The 2017 General Election saw an unprecedented increase in both youth turnout and support for the Labour Party amongst the young. This was the result of more factors than simply a manifesto aimed at students, it was the result of a combination of Labour’s main strength and the Tories’ main weakness. Labour has a very good campaign machine, capable of turning out vast numbers of activists, they have exceptional social media presence and have been able to seize control of the narrative. They have also, crucially, managed not just to turnout young voters, but to turn them into active party members.
If Labour’s young supporters can be turned into activists and members at anything close to their current support rate amongst this group, then the Conservative Party will have a significant generational problem, with voters tied to the Labour Party through personal connections. We Conservatives need to urgently tackle this problem to build up our activist base and support amongst the young, or else our chances of winning majorities will continue to decline.
For starters, we need to recreate a youth wing to allow us to engage directly with young people. A youth wing, led by young people, can find ways to target young supporters and convert them into party members and activists, that a wider party organisation couldn’t. Focussed attention on young voters could spell a new generation of party activists that will enable us to take back the fight to Labour, on the ground and on the internet. A youth wing would also help to tackle the perception that young people are unanimously left wing, which would in turn reduce the effects of shy Conservatism, which acts as a form of activist suppression.
To get young people to buy into party membership, we will need to do more than just re-establishing the young wing though. Once it has been re-established, we will have to equip it with things that will enable it to turn people from conservatives to Conservatives. One of the main things young people want is a reason to join the party, and to feel like they are being listened to. A simple device to encourage young people to join the party, then, would be to create Youth Policy Forums where young people feel like they can influence party policy. We can also offer youth-specific networking events and other opportunities that will attract young people into the party, which require few resources but can build up a strong package to offer potential members.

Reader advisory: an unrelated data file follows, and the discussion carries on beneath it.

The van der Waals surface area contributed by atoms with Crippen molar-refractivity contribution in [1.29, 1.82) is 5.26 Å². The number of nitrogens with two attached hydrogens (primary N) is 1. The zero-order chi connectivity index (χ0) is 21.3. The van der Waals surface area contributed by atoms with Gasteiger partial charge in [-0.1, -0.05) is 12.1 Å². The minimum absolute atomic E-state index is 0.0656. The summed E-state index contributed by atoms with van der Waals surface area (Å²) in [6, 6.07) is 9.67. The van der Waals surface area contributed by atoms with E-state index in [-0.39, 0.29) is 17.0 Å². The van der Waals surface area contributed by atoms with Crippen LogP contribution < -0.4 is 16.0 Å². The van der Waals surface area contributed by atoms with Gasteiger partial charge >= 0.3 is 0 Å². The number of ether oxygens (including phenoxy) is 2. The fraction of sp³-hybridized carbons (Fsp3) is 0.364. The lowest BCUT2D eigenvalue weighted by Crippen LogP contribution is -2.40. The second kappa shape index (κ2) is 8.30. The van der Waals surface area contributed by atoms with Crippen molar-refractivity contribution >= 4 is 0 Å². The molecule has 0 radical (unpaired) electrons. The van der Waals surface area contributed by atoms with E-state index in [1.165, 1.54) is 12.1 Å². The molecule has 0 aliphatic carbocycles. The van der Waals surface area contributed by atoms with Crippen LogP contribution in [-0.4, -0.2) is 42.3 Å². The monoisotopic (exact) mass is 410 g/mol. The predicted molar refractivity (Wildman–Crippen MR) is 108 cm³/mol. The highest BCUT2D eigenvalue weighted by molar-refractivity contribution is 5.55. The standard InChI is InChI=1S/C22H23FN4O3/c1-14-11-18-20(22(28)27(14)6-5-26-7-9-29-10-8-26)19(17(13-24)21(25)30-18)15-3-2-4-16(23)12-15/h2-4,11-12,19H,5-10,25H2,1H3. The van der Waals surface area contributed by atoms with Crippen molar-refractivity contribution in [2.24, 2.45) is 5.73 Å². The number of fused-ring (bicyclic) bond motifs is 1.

We also need, as a party, to reclaim a social media presence. Students and young people are ideally placed to take a leading role in this, and a youth wing could have its own dedicated blog site for young Conservatives to share ideas. We’re a party of free speech, so encouraging ideological debate and discussion amongst young members will show people the diverse views held by Tories and open up a wider spectrum of conservatives to party membership. Young people having material to share in their social media spaces will also help to combat the left wing news sites which have become popular, such as The Canary, amongst this core demographic of voters.
Finally, we do need to provide more for young people in terms of policy. We need better ways of selling our existing policies, and we need to turn to low-cost yet more beneficial alternatives to Corbyn’s platform for the young. Examining ways that university and non-university education can be improved for young adults, improving opportunities for young people, encouraging house-building and supporting home ownership, and generally looking for pragmatic policy solutions to regain the support of vast swathes of young people.
If we do not act now, we risk a serious long-term problem for our party. We need some low cost, common sense approaches to improving our engagement with young voters. Most importantly, we need a youth wing again.